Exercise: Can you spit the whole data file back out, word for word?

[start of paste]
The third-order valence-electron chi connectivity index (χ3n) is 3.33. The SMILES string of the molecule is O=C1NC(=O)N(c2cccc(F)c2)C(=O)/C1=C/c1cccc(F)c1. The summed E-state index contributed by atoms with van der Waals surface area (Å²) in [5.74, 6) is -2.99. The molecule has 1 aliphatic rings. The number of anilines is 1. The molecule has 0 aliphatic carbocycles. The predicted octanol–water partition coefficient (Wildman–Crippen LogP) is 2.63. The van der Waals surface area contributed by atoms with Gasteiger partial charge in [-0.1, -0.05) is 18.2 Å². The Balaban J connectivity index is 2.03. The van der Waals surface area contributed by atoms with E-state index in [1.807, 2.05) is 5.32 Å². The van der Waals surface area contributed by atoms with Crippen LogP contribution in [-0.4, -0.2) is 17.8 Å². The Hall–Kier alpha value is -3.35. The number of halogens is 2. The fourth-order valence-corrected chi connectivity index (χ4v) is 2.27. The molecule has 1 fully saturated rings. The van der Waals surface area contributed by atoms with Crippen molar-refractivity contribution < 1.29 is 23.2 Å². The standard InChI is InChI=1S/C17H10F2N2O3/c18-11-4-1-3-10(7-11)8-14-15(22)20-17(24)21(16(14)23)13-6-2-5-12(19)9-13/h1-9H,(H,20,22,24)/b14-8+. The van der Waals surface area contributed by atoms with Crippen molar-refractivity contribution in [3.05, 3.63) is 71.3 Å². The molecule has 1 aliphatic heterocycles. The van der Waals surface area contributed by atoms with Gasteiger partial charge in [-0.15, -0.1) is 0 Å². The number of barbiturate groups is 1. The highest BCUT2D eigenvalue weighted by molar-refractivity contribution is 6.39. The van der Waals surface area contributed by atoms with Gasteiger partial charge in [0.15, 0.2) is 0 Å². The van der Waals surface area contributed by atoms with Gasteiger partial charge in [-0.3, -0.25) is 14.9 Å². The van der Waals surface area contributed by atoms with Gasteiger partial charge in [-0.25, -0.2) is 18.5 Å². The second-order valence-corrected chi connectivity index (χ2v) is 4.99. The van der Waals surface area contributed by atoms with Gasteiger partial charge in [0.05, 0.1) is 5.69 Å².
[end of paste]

The third-order valence-electron chi connectivity index (χ3n) is 3.33. The SMILES string of the molecule is O=C1NC(=O)N(c2cccc(F)c2)C(=O)/C1=C/c1cccc(F)c1. The summed E-state index contributed by atoms with van der Waals surface area (Å²) in [5.74, 6) is -2.99. The molecule has 1 aliphatic rings. The number of anilines is 1. The molecule has 0 aliphatic carbocycles. The predicted octanol–water partition coefficient (Wildman–Crippen LogP) is 2.63. The van der Waals surface area contributed by atoms with Gasteiger partial charge in [-0.1, -0.05) is 18.2 Å². The Balaban J connectivity index is 2.03. The van der Waals surface area contributed by atoms with E-state index in [1.807, 2.05) is 5.32 Å². The van der Waals surface area contributed by atoms with Crippen LogP contribution in [-0.4, -0.2) is 17.8 Å². The Hall–Kier alpha value is -3.35. The number of halogens is 2. The fourth-order valence-corrected chi connectivity index (χ4v) is 2.27. The molecule has 1 fully saturated rings. The van der Waals surface area contributed by atoms with Crippen molar-refractivity contribution < 1.29 is 23.2 Å². The standard InChI is InChI=1S/C17H10F2N2O3/c18-11-4-1-3-10(7-11)8-14-15(22)20-17(24)21(16(14)23)13-6-2-5-12(19)9-13/h1-9H,(H,20,22,24)/b14-8+. The van der Waals surface area contributed by atoms with Crippen molar-refractivity contribution in [3.05, 3.63) is 71.3 Å². The molecule has 1 aliphatic heterocycles. The van der Waals surface area contributed by atoms with Gasteiger partial charge in [-0.15, -0.1) is 0 Å². The number of barbiturate groups is 1. The highest BCUT2D eigenvalue weighted by molar-refractivity contribution is 6.39. The van der Waals surface area contributed by atoms with Gasteiger partial charge in [0.15, 0.2) is 0 Å². The van der Waals surface area contributed by atoms with Gasteiger partial charge in [-0.3, -0.25) is 14.9 Å². The van der Waals surface area contributed by atoms with Gasteiger partial charge in [-0.25, -0.2) is 18.5 Å². The second-order valence-corrected chi connectivity index (χ2v) is 4.99. The van der Waals surface area contributed by atoms with Gasteiger partial charge in [0.05, 0.1) is 5.69 Å².